Sunday, January 18, 2009

Soul Café Feeds Ear and Spirit







The theme tonight was “beauty” in poetry and music. Soul Café is, however, always about beauty in poetry and music, specifically poetry and jazz. After about five years of regular performances, usually in the Gallery of the Hennepin Avenue United Methodist Church off Loring Park, the trio has been officially “on hiatus.” The musicians are busy with other projects, the church is busy booking other events. But guitarist and leader Steve Blons promised return engagements, such as tonight.

Jazz and poetry seem to have a special affinity for one another. The Cornelia Street Café in Greenwich Village has a weekly “Spoken Word” night that often brings area poets and jazz musicians together. In St. Paul, jazz and open mic poetry are on the stage every Monday. Acclaimed artists from Steve Lacy to Fred Hersch to Patricia Barber and Kurt Elling have merged jazz and poetry with great success.

Soul Café –Blons, pianist Laura Caviani, and alto saxophonist Brad Holden—not only bridges poetry and jazz, but supports that bridge with a spiritual trestle. Not surprising, given Blons weekly radio program with Michelle Jansen, “Jazz and the Spirit.” This connection too has a rich tradition within jazz, from Ellington’s “Sacred Concerts” to Coltrane’s “Love Supreme” to contemporary jazz services at churches and temples.

Among the joys of attending a Soul Café evening are the opportunity to sit within six feet of Laura Caviani’s keyboard and flying fingers, to be only a few feet away from touching the interaction between Brad and Steve, to hear purely acoustic sounds from piano and sax (Steve is plugged into an amp, but there is no other electronic enhancement), to hear music that is not on everyone’s playlist, and to be introduced to unfamiliar poets or unfamiliar works.... or just to hear beloved words and melodies again in a new context. Through Soul Café I met Pablo Neruda. Through Soul Café I encountered beautiful compositions from the lesser known works of Thelonious Monk.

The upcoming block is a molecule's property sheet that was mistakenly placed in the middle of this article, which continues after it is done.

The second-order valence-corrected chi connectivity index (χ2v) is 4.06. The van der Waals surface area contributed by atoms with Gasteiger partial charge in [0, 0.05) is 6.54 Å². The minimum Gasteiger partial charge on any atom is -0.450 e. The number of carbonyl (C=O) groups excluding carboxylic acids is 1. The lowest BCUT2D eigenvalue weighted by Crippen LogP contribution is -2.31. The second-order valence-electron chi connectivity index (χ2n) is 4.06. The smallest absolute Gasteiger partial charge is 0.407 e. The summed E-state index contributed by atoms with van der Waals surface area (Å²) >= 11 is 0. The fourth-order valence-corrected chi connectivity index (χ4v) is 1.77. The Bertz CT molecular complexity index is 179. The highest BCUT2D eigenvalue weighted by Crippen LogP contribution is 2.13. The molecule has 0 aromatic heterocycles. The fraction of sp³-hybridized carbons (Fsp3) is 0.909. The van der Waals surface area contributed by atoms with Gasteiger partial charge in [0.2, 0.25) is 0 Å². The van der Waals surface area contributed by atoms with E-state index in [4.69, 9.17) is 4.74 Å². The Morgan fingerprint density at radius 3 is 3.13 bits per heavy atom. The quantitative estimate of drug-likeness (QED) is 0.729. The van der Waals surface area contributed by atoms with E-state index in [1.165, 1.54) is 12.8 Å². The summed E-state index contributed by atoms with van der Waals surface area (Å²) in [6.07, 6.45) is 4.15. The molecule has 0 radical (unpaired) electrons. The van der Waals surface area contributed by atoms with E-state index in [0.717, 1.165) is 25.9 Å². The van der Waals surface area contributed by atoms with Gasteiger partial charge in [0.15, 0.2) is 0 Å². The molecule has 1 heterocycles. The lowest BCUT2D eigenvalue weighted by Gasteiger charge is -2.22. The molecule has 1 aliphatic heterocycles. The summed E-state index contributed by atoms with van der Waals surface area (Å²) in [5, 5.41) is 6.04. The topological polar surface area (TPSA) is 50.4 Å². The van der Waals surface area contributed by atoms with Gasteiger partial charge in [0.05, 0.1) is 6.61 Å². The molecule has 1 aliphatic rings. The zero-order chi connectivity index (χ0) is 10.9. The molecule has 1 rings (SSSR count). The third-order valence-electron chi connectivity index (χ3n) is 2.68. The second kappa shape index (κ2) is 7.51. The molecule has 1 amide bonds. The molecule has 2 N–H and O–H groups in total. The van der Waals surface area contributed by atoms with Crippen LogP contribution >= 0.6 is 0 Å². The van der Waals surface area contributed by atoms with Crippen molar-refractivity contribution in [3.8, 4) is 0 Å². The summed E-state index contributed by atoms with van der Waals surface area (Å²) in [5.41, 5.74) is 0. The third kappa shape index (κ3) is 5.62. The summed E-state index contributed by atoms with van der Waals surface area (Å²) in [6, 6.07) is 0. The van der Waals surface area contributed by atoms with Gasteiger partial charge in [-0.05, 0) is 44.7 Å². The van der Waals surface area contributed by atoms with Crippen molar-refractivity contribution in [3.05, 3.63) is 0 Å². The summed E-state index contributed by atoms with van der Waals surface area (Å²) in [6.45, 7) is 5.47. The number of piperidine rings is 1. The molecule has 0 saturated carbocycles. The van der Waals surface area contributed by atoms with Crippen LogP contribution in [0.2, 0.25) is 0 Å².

Usually Soul Café builds connections between music and poetry through a theme or selected composer. Tonight, “beauty” was played out over tunes with “beauty” in the title or beauty in the melody and harmony. The set included Ellington’s “Heather” (from the Sacred Concerts), “Over the Rainbow,” “Where or When,” “Beautiful Friendship,” and Monk’s “Ugly Beauty” and “Reflections,” both with more rounded corners than the more familiar Monk fare. The combination of piano, alto sax and guitar yields music that can swing or haunt, strong on melodicism, a wide palette for shaping engaging harmonies. Brad’s slippery, twisting descents make you chuckle and shiver at the same time; Steve’s guitar sings with delicate lines and gentle chords; Laura lands perfectly placed accents and richly textured solos that create their own zen of time and space. The evening’s readers added the beauty of words from Rumi, Neruda, Wendell Berry, Grace Paley.

Together, words and music are the soul’s café.
Photos, from top: Steve Blons, Brad Holden, Laura Caviani. Photos from Hennepin Avenue United Methodist Church gallery, January 18th, by Andrea Canter.